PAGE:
I’m a sucker for the sound of Estonian choral music, and this collection of “folk hymns and runic songs”, with contributions from conductor/composer Margo Kõlar, hits all the right buttons. Easily the loveliest choral album of the year.
Monteverdi: Heaven and Earth
Conductor Robert King revived his recording career this year with the launch of The King’s Consort’s new record label, Vivat. This selection of Monteverdi arias and madrigals certainly feels like the old band getting back together.
“Io vidi in terra”
Another year, another new countertenor to get excited about. Well, Brazilian José Lemos has been around for a while but this is the first time I’ve encountered his rich voice. Here he sings a variety of pieces from 17th-century Italy, aided by Jory Vinikour (harpsichord) and Deborah Fox (theorbo).
Telemann: Hoffnung des Wiedersehens
He wrote so much music, and so little of it is known: Telemann is a gift that keeps on giving. Unlike many collections of baroque opera arias, this one doesn’t offer vocal pyrotechnics, making it ideal for Mields’s gently pure soprano.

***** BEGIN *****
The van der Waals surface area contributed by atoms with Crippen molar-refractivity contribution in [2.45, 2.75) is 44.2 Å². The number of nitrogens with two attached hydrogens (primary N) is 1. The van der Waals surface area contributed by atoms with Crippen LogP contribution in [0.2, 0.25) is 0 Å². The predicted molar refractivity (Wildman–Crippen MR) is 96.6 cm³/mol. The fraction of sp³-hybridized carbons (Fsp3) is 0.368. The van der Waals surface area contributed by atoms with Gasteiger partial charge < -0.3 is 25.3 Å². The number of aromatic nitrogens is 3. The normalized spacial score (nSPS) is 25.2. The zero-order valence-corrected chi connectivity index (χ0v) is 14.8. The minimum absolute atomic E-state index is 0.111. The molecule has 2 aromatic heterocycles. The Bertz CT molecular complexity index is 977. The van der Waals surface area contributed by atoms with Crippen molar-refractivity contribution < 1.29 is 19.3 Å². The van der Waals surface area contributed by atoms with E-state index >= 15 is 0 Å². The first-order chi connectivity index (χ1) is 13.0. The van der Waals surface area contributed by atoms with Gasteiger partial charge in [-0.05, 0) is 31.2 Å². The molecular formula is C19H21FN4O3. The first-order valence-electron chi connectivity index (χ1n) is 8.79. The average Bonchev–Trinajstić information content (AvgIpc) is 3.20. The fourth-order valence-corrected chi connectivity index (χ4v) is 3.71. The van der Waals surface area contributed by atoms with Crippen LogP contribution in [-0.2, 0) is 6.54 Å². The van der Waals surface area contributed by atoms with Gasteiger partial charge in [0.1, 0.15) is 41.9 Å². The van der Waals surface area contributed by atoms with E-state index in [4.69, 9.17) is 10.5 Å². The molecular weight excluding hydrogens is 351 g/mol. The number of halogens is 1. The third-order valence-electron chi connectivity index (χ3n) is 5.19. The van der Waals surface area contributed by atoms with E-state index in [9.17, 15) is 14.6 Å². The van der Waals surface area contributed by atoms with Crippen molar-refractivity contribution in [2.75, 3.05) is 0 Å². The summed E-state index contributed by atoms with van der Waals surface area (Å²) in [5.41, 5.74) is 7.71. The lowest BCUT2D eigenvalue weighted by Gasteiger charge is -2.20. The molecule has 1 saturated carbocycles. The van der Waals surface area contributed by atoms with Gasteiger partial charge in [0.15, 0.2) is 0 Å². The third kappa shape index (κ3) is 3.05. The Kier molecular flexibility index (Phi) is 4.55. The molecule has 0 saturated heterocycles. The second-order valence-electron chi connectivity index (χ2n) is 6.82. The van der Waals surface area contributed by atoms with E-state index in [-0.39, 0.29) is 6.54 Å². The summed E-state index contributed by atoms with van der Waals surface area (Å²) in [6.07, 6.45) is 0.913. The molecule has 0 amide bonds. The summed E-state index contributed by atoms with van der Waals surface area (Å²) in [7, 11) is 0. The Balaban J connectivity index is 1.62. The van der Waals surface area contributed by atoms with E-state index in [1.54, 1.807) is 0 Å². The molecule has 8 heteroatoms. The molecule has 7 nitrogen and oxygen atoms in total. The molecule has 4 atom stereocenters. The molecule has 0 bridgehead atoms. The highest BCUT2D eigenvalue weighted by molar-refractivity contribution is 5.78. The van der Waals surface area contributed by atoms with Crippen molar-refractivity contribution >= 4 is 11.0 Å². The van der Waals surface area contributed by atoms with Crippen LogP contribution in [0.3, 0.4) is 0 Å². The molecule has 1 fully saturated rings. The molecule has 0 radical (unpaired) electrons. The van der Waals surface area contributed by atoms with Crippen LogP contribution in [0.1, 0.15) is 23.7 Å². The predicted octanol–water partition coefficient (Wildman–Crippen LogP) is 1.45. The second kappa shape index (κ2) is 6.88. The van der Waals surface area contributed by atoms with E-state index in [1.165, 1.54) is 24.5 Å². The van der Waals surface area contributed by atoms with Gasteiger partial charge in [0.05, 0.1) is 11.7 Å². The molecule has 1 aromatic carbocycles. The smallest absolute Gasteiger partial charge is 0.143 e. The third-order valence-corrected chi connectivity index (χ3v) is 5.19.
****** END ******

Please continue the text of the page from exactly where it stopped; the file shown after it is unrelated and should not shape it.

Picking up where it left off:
Absolute Ensemble/Kristjan Järvi
Three of Bach’s keyboard inventions (played by Simone Dinnerstein) provide the launching-pads for new kinda-jazz-rock-fusion-y works by Gene Pritsker, Daniel Schnyder and Tom Trapp. Is it strictly classical? Well, I guess it doesn’t so much cross boundaries as wholly ignore them.
Cassuto: Return to the Future
Álvaro Cassuto conducting
Portuguese conductor Cassuto wrote avant-garde music in the sixties, but the four works here from the succeeding two decades demonstrate his whole-hearted embrace of accessible tonality. There’s a real freshness to this music, notwithstanding its roots in the past.
Schafer: String quartets nos.8-12
This is my first exposure to the music of R Murray Schafer, five appealing works written over the past dozen years. Eight minutes into the opening track the quartet plays a Shostakovich-like dance accompanied by the sound of children playing; that’s the sort of thing that hooks me totally.
Minneapolis Guitar Quartet
My tentative explorations of the classical guitar continue with this wonderfully evocative album, from Daniel Roumain’s music of American “ghettos” through David Evan Thomas’s relaxed title piece and Van Stiefel’s messing around with cowboy songs to Gao Hong’s depictions of life in southern China.
Trombone Unit Hannover
From guitar quartet to trombone octet… Brass music isn’t often on my radar, but this album is an absolute joy. The seven works here, all of them recent or fairly recent, pretty much cover the spectrum from Wagnerian bombast to weird blaarts (but mostly the points in between). This is the most fun album of the year.